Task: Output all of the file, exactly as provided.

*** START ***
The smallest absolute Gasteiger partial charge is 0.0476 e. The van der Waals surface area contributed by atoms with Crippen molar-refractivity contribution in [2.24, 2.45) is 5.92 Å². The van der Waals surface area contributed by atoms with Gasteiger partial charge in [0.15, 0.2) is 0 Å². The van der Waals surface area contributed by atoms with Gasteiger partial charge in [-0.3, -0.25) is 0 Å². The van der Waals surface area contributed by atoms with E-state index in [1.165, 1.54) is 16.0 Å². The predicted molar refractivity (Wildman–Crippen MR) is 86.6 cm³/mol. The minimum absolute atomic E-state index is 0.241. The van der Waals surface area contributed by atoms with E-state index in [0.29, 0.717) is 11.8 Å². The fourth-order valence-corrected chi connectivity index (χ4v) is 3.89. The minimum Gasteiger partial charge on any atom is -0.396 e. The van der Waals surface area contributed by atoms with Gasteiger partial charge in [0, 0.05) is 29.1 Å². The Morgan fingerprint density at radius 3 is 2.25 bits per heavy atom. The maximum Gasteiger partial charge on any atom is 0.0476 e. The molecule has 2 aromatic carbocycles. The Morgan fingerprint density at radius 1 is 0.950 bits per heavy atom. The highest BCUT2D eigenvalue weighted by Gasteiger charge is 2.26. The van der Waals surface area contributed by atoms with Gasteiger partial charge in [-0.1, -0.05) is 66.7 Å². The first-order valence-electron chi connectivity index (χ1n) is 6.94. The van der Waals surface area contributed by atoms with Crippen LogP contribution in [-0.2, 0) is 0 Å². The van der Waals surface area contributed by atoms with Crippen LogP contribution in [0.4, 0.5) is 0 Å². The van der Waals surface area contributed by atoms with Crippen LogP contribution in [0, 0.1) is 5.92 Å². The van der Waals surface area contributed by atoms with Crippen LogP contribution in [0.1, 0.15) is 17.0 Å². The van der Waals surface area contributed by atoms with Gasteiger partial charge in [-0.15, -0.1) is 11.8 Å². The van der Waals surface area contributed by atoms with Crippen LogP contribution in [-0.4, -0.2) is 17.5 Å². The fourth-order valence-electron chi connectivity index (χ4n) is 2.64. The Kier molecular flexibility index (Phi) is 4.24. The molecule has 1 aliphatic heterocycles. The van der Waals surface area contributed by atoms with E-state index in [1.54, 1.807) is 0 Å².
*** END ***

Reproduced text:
The smallest absolute Gasteiger partial charge is 0.0476 e. The van der Waals surface area contributed by atoms with Crippen molar-refractivity contribution in [2.24, 2.45) is 5.92 Å². The van der Waals surface area contributed by atoms with Gasteiger partial charge in [0.15, 0.2) is 0 Å². The van der Waals surface area contributed by atoms with Gasteiger partial charge in [-0.3, -0.25) is 0 Å². The van der Waals surface area contributed by atoms with E-state index in [1.165, 1.54) is 16.0 Å². The predicted molar refractivity (Wildman–Crippen MR) is 86.6 cm³/mol. The minimum absolute atomic E-state index is 0.241. The van der Waals surface area contributed by atoms with E-state index in [0.29, 0.717) is 11.8 Å². The fourth-order valence-corrected chi connectivity index (χ4v) is 3.89. The minimum Gasteiger partial charge on any atom is -0.396 e. The van der Waals surface area contributed by atoms with Gasteiger partial charge in [0, 0.05) is 29.1 Å². The Morgan fingerprint density at radius 3 is 2.25 bits per heavy atom. The maximum Gasteiger partial charge on any atom is 0.0476 e. The molecule has 2 aromatic carbocycles. The Morgan fingerprint density at radius 1 is 0.950 bits per heavy atom. The highest BCUT2D eigenvalue weighted by Gasteiger charge is 2.26. The van der Waals surface area contributed by atoms with Gasteiger partial charge in [-0.1, -0.05) is 66.7 Å². The first-order valence-electron chi connectivity index (χ1n) is 6.94. The van der Waals surface area contributed by atoms with Crippen LogP contribution in [-0.2, 0) is 0 Å². The van der Waals surface area contributed by atoms with Crippen LogP contribution in [0.4, 0.5) is 0 Å². The van der Waals surface area contributed by atoms with Crippen LogP contribution in [0, 0.1) is 5.92 Å². The van der Waals surface area contributed by atoms with Crippen LogP contribution in [0.1, 0.15) is 17.0 Å². The van der Waals surface area contributed by atoms with Gasteiger partial charge in [-0.15, -0.1) is 11.8 Å². The van der Waals surface area contributed by atoms with Crippen LogP contribution in [-0.4, -0.2) is 17.5 Å². The fourth-order valence-electron chi connectivity index (χ4n) is 2.64. The Kier molecular flexibility index (Phi) is 4.24. The molecule has 1 aliphatic heterocycles. The van der Waals surface area contributed by atoms with E-state index in [1.54, 1.807) is 0 Å².